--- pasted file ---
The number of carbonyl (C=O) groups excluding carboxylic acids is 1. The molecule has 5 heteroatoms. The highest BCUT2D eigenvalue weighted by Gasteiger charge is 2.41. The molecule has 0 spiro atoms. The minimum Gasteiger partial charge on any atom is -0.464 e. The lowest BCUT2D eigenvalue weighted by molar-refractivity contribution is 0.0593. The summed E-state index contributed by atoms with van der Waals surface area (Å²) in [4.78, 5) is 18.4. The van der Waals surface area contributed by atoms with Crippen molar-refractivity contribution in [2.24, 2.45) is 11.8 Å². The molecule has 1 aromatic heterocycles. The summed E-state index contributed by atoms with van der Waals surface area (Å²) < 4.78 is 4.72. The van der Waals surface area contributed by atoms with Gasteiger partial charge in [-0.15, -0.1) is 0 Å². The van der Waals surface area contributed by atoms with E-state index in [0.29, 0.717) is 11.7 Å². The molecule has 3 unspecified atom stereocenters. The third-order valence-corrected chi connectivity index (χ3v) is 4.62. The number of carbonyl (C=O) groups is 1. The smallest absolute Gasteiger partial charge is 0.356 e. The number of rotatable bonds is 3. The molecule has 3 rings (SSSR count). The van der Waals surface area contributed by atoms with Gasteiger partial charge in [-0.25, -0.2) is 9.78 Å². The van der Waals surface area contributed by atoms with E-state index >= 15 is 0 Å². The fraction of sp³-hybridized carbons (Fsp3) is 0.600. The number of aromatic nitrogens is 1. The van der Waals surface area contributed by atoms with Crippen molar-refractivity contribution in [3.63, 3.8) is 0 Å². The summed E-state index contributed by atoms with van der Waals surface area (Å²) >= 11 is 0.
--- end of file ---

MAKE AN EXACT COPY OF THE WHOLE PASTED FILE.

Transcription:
The number of carbonyl (C=O) groups excluding carboxylic acids is 1. The molecule has 5 heteroatoms. The highest BCUT2D eigenvalue weighted by Gasteiger charge is 2.41. The molecule has 0 spiro atoms. The minimum Gasteiger partial charge on any atom is -0.464 e. The lowest BCUT2D eigenvalue weighted by molar-refractivity contribution is 0.0593. The summed E-state index contributed by atoms with van der Waals surface area (Å²) in [4.78, 5) is 18.4. The van der Waals surface area contributed by atoms with Crippen molar-refractivity contribution in [2.24, 2.45) is 11.8 Å². The molecule has 1 aromatic heterocycles. The summed E-state index contributed by atoms with van der Waals surface area (Å²) < 4.78 is 4.72. The van der Waals surface area contributed by atoms with Gasteiger partial charge in [-0.15, -0.1) is 0 Å². The van der Waals surface area contributed by atoms with E-state index in [0.29, 0.717) is 11.7 Å². The molecule has 3 unspecified atom stereocenters. The third-order valence-corrected chi connectivity index (χ3v) is 4.62. The number of carbonyl (C=O) groups is 1. The smallest absolute Gasteiger partial charge is 0.356 e. The number of rotatable bonds is 3. The molecule has 3 rings (SSSR count). The van der Waals surface area contributed by atoms with Gasteiger partial charge in [-0.25, -0.2) is 9.78 Å². The van der Waals surface area contributed by atoms with E-state index >= 15 is 0 Å². The fraction of sp³-hybridized carbons (Fsp3) is 0.600. The number of aromatic nitrogens is 1. The van der Waals surface area contributed by atoms with Crippen molar-refractivity contribution in [3.63, 3.8) is 0 Å². The summed E-state index contributed by atoms with van der Waals surface area (Å²) >= 11 is 0.